There were good and bad moments, the bad ones were mostly technical, with the sound system being capricious. The debate was lively, very polite and candidates rarely went against each other, with the exception of an exchange between Mrs. Sirleaf and Cllr. Sherman.

We randomly collected a few lines that we thought are worth being remembered from the debate:

Tipoteh: “If it were not for the sacrifices and the struggles we carried out almost thirty years ago, many of those on this platform could never dream of running president of Liberia…”

Korto: “The greatest thing about this debate is to see Liberian presidential candidates sitting here and talking to each other and trying to convince voters rather than being in the bush and shooting at each other.”

Sherman: “Why those who are now talking about putting in place beautiful programs could not do so when they served in government?”

Ellen (responding to above): “Because vested interest from outsides have always undermined our efforts.”

Brumskine: “Experience is important in running a government. One has to have the capacity to understand problems and be able to solve them.”

Korto (responding to above): “What is so desirable in the past that one may want to build on that experience? How can those responsible for the wrongs in the past correct it?”

Nathanial Barnes: “I sit here and listen to all these politicians talk about - all these politicians are talking about all these programs; I am not a politician…”

Ellen (To Varney): What has been your contribution to the struggle for peace, justice and fairness in this country?”

Varney’s response: “I am not one of those who spend their money to bring war and destruction to this nation. I created jobs opportunities for people.”

George Kieh (New Deal): “One cannot talk about building democracy in a failed system, it will not work…”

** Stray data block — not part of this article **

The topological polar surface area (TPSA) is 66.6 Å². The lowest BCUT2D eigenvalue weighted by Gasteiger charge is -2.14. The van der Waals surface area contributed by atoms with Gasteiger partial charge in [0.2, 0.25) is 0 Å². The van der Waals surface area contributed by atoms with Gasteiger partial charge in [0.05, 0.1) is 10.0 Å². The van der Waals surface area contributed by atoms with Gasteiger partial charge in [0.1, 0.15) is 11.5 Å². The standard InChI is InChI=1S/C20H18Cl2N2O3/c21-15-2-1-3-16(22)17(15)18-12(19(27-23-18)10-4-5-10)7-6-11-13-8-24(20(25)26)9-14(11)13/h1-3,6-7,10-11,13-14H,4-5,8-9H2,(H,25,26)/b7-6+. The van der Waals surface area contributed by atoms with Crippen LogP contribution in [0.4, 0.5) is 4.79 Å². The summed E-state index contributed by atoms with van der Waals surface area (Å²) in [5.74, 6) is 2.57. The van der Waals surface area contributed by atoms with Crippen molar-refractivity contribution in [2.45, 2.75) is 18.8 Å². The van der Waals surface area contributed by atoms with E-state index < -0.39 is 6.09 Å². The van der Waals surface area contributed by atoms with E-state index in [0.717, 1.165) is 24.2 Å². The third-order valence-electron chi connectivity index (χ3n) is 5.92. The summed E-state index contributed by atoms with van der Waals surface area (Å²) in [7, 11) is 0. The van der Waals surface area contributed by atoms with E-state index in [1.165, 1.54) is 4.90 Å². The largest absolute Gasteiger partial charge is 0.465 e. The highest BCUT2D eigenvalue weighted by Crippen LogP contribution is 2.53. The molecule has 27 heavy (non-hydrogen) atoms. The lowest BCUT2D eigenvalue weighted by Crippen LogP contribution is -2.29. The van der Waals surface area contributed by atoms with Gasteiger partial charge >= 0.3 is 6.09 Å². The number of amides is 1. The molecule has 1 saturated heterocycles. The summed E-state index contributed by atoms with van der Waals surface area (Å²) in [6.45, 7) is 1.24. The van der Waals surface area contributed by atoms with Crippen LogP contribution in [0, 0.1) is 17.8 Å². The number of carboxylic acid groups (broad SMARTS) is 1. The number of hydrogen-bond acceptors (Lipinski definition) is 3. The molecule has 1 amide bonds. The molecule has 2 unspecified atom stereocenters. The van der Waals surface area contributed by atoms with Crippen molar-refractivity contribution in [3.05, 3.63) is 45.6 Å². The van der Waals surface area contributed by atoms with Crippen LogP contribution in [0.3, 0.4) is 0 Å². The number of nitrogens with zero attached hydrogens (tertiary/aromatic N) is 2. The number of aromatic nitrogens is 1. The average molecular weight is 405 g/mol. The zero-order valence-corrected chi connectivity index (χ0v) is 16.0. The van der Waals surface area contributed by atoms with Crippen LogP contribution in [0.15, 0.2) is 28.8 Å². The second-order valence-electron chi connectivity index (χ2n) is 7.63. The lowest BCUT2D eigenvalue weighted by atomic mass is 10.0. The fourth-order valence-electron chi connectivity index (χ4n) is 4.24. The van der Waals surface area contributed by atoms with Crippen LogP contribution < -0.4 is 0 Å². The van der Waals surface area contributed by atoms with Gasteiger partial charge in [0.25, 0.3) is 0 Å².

“Varney: “Peace is not the absence of war; peace is the absence of fear.”

Brumskine: “Gender equality is paramount in Liberty party agenda and we have already begun this by giving the vice-standard bearer position to a woman of quality…”

And the jewel for quick, witty reaction goes to Ellen who followed-up on Brumskine gender issue:

“Why settle for second best when you can have the number one job?”

The exercise was healthy one and allowed an open discussion of many subjects. It was also an occasion to judge the political maturity of the partisans who stood side by side, outside, dancing and singing praises for their candidates without a single incident.

Next to this whole political exercise, two teams of young soccer players were going at each other, on a small pitch adjacent to the incomplete building of the National Bank. And as usual, marketers were roaming around, selling soft drinks, shoes, belts and oranges. A kid asked me if he could do my nails, showing me his clippers and scissors…

List of Participants: Ellen Johnson Sirleaf (Unity Party); Charles W. Brumskine (Liberty Party); Togba-Nah Tipoteh (Alliance for Peace and Democracy); Nathanial Barnes (Liberia Destiny Party); Varney Sherman (Coalition for the Transformation of Liberia); George Klay Kieh (New Deal); Joseph Korto (Liberia Equal Right Party); Samuel Divine (independent candidate); Joseph Woah-Tee (Labor Party); George Kiadii (National Vision Party); Alfred Reeves (National Reformation Party).